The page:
[BANDS] - [COMPS] - [LABELS] - [ZINES]
[BOOKS] - [FILMS] - [FLYERS] - [LINKS]
[NEWS] - [CONTRIBUTORS] - [CONTACT]
|Agnostic Front started in 1982 on Manhattan's Lower East Side. Although they were not the first New York hardcore band, they are the most well known, and are also one of the few from that early scene to last into the 90's. The core of Agnostic Front has always been guitarist Vinny Stigma and vocalist Roger Miret, although lineup changes have been commonplace throughout the group's history. Before ever putting anything on record, previous singers included Rob Kabula, John Watson, and Jimmy the Mad Russian, and Rabeez from Warzone was the band's original drummer (he plays on the United Blood EP). Agnostic Front identified themselves as skinheads, and as part of the "Lower East Side Crew," a group of punks living in a neighborhood which was, at the time, both poverty-stricken and dangerous (at least more than it is today). In the early 80's, Stigma also organized the New York chapter of the Better Youth Organization (a group started in Los Angeles, California, by Shawn Stern of Youth Brigade).|
In 1983 Agnostic Front self-released a 7" EP, recorded with fledgeling producer Don Fury. United Blood was short, fast, angry, and raw. In a year's time, Agnostic Front put out a full length LP, Victim In Pain, on New York's Ratcage label. The band's skinhead stance, and the fact that the record's cover featured a photograph of a concentration camp execution, was controversial, especially in San Francisco's MRR zine, whose writers were beginning to see violent neo-Nazi skinheads causing trouble at shows on the West Coast. The fact that Miret was half-Cuban prevented Agnostic Front from realistically being labelled white power, but not from being seen as a conservative, right-wing, nationalist band.
Controversey, however, seemed to benefit the band, at least in terms of popularity and album sales. Agnostic Front's next (and best-selling) LP, Cause for Alarm, marked several changes for the band. Rather than being released by a small local punk label, the record came out on a large independent heavy metal label -- Combat Core (the "hardcore" division of Combat Records). Also, Agnostic Front was now writing crossover songs with a distinct metal influence. Several members of the band appeared on Phil Donahue's talk show to discuss "Public Assistance," one of the tracks from Cause for Alarm. The song criticized people on welfare -- and singled out minorities -- for abusing the system.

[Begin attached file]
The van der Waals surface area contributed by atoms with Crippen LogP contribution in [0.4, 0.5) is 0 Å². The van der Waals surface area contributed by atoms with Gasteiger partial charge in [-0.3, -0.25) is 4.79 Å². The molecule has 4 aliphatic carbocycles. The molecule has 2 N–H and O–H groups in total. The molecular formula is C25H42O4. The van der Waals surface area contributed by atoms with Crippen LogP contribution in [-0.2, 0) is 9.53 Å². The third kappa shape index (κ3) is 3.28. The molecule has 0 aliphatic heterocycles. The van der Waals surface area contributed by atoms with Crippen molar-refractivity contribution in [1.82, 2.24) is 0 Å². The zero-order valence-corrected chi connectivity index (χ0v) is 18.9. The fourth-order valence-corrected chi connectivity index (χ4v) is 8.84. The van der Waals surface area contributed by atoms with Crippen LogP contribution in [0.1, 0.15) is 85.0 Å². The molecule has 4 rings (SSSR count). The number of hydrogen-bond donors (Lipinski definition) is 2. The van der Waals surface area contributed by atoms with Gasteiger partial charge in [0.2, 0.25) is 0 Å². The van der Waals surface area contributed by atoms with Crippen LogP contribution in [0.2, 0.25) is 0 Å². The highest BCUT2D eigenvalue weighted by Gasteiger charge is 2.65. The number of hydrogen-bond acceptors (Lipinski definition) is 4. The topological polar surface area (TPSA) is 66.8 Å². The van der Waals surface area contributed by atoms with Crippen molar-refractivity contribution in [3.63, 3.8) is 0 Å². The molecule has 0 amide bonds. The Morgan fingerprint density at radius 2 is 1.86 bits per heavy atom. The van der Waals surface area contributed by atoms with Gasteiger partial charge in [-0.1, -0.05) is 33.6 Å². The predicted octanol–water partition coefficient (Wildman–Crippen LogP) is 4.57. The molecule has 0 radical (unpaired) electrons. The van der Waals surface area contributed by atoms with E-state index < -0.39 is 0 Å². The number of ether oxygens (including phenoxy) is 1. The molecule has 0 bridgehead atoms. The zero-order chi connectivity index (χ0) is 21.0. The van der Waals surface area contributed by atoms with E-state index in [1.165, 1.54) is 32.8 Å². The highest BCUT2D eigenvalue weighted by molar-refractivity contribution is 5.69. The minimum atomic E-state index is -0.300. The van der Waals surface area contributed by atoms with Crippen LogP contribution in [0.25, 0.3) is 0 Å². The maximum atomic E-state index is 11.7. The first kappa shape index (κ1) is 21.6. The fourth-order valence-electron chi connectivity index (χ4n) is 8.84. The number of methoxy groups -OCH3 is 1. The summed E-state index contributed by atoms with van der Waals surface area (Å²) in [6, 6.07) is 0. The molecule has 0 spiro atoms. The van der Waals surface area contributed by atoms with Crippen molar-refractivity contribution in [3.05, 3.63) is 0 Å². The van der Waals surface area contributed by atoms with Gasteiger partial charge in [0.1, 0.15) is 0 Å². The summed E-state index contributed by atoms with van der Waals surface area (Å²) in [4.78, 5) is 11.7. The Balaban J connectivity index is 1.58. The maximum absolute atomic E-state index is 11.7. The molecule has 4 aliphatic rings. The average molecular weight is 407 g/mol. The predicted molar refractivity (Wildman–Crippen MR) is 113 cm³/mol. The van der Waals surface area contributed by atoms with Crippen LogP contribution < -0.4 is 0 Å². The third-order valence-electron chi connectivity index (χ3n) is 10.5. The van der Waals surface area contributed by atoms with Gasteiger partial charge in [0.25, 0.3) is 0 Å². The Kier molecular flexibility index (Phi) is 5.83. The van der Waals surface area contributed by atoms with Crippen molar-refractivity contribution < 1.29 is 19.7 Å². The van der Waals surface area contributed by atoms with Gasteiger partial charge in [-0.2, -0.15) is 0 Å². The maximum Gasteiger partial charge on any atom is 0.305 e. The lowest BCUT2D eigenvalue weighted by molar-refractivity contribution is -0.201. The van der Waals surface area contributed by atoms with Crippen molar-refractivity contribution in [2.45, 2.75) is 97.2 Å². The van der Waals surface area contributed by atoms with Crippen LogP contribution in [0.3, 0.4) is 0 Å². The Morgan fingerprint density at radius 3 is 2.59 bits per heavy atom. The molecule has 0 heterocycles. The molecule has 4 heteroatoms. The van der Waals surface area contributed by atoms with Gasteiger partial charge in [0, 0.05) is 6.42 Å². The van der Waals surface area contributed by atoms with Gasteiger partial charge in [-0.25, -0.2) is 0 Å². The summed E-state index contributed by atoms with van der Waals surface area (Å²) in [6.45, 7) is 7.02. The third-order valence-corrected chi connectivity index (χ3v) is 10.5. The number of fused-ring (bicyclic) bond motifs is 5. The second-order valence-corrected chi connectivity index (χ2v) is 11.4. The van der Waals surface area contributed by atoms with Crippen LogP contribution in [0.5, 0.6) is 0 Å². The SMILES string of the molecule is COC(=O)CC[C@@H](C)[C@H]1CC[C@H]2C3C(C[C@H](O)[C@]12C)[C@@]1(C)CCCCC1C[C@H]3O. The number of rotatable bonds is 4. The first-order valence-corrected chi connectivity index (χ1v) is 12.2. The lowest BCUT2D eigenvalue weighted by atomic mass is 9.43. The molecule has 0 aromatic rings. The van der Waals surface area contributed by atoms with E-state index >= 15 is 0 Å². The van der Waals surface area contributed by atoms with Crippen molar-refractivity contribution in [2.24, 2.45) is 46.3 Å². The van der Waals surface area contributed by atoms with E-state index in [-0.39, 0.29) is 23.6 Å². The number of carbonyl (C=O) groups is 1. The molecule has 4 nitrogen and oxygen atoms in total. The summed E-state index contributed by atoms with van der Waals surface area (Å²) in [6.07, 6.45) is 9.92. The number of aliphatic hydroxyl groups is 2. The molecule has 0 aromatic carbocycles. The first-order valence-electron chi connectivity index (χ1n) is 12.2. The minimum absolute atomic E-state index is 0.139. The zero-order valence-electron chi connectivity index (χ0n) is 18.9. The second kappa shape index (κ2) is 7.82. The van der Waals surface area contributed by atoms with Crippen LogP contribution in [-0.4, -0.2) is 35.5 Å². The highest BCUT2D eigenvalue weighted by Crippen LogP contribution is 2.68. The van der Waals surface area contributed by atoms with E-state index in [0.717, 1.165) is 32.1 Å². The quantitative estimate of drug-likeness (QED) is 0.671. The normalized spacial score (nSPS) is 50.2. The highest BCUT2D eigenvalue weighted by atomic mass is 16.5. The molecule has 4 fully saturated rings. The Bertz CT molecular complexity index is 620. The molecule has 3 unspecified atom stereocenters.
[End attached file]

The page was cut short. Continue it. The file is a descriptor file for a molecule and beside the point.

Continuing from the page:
Agnostic Front put out two more records in the eighties, one studio (Liberty and Justuce for...) and one live. Soon after, Roger Miret was arrested on drug charges and spent 18 months in jail. He continued to write lyrics while in prison, and upon his release, the band recorded a new album, titled One Voice. Agnostic Front played their "last show" in December of 1992. Vinny Stigma continued playing hardcore in Madball, with Miret's brother Freddy on vocals. In 1997, Agnostic Front reunited, and now play oi-influenced hardcore. They have since put out a few records on Epitaph.
UNITED BLOOD 7" EP (1983)
VICTIM IN PAIN LP (Ratcage Records, 1984)
CAUSE FOR ALARM LP (Combat Core, 1986)
LIBERTY AND JUSTICE FOR... LP (Combat Records, 1987)
LIVE AT CBGB'S LP/CD (In-Effect/Relativity Records, 1989)
ONE VOICE LP/CD (Relativity Records, 1992)
LAST WARNING LP/CD (Relativity Records, 1993)
TO BE CONTINUED CD (Rough Justice Records, 1992)
RAW UNLEASHED CD (Grand Theft Audio Records, 1995)
EXTREME NOISE 1 tape (Extreme Noise)
MESSAGE FROM AMERICA LP (Urinal Records, 1985)
DISORDER DISORDER DISORDER tape (Höllenqual Zine, 1985)
SUNDAY MATINEE: THE BEST OF NY HARDCORE LP/CD (Another Planet Records/Profile Records, 1994)
Agnostic Front Interview from Task #02
Here's a good Victim in Pain-era interview from this excellent New York zine.
Agnostic Front Interview from Ink Disease #10
Agnostic Front is interviewed in California on their "Beat Up Tim Yohannan Tour". This is both an amusing and interesting interview - draw your own conclusions about what they say.